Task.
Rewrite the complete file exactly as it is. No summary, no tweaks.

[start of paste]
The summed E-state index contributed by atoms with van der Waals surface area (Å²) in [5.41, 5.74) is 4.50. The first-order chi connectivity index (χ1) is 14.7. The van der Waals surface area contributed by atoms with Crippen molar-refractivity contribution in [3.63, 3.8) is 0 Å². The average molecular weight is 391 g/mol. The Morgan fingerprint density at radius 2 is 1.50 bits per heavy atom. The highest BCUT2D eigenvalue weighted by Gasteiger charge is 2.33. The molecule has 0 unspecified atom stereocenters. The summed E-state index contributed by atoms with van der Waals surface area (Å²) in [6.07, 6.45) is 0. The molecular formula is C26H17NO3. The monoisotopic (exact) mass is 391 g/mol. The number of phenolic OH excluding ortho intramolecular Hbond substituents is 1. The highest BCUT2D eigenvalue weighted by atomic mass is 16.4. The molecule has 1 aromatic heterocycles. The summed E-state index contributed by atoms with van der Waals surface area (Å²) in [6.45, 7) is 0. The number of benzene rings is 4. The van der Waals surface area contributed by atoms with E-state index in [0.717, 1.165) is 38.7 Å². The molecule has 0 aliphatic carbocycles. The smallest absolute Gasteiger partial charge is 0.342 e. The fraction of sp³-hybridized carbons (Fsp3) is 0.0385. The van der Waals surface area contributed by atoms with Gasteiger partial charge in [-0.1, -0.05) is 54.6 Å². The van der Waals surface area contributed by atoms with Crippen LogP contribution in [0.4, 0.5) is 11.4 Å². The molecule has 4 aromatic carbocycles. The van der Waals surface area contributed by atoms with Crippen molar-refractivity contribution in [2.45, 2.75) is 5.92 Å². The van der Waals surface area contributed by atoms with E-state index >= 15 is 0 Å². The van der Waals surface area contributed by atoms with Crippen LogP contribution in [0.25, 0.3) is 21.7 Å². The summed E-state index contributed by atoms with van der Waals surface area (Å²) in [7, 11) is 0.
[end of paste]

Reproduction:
The summed E-state index contributed by atoms with van der Waals surface area (Å²) in [5.41, 5.74) is 4.50. The first-order chi connectivity index (χ1) is 14.7. The van der Waals surface area contributed by atoms with Crippen molar-refractivity contribution in [3.63, 3.8) is 0 Å². The average molecular weight is 391 g/mol. The Morgan fingerprint density at radius 2 is 1.50 bits per heavy atom. The highest BCUT2D eigenvalue weighted by Gasteiger charge is 2.33. The molecule has 0 unspecified atom stereocenters. The summed E-state index contributed by atoms with van der Waals surface area (Å²) in [6.07, 6.45) is 0. The molecular formula is C26H17NO3. The monoisotopic (exact) mass is 391 g/mol. The number of phenolic OH excluding ortho intramolecular Hbond substituents is 1. The highest BCUT2D eigenvalue weighted by atomic mass is 16.4. The molecule has 1 aromatic heterocycles. The summed E-state index contributed by atoms with van der Waals surface area (Å²) in [6.45, 7) is 0. The number of benzene rings is 4. The van der Waals surface area contributed by atoms with E-state index in [0.717, 1.165) is 38.7 Å². The molecule has 0 aliphatic carbocycles. The smallest absolute Gasteiger partial charge is 0.342 e. The fraction of sp³-hybridized carbons (Fsp3) is 0.0385. The van der Waals surface area contributed by atoms with Gasteiger partial charge in [-0.1, -0.05) is 54.6 Å². The van der Waals surface area contributed by atoms with Crippen LogP contribution in [0.4, 0.5) is 11.4 Å². The molecule has 4 aromatic carbocycles. The van der Waals surface area contributed by atoms with Crippen molar-refractivity contribution in [2.45, 2.75) is 5.92 Å². The van der Waals surface area contributed by atoms with E-state index >= 15 is 0 Å². The van der Waals surface area contributed by atoms with Crippen LogP contribution in [0.25, 0.3) is 21.7 Å². The summed E-state index contributed by atoms with van der Waals surface area (Å²) in [7, 11) is 0.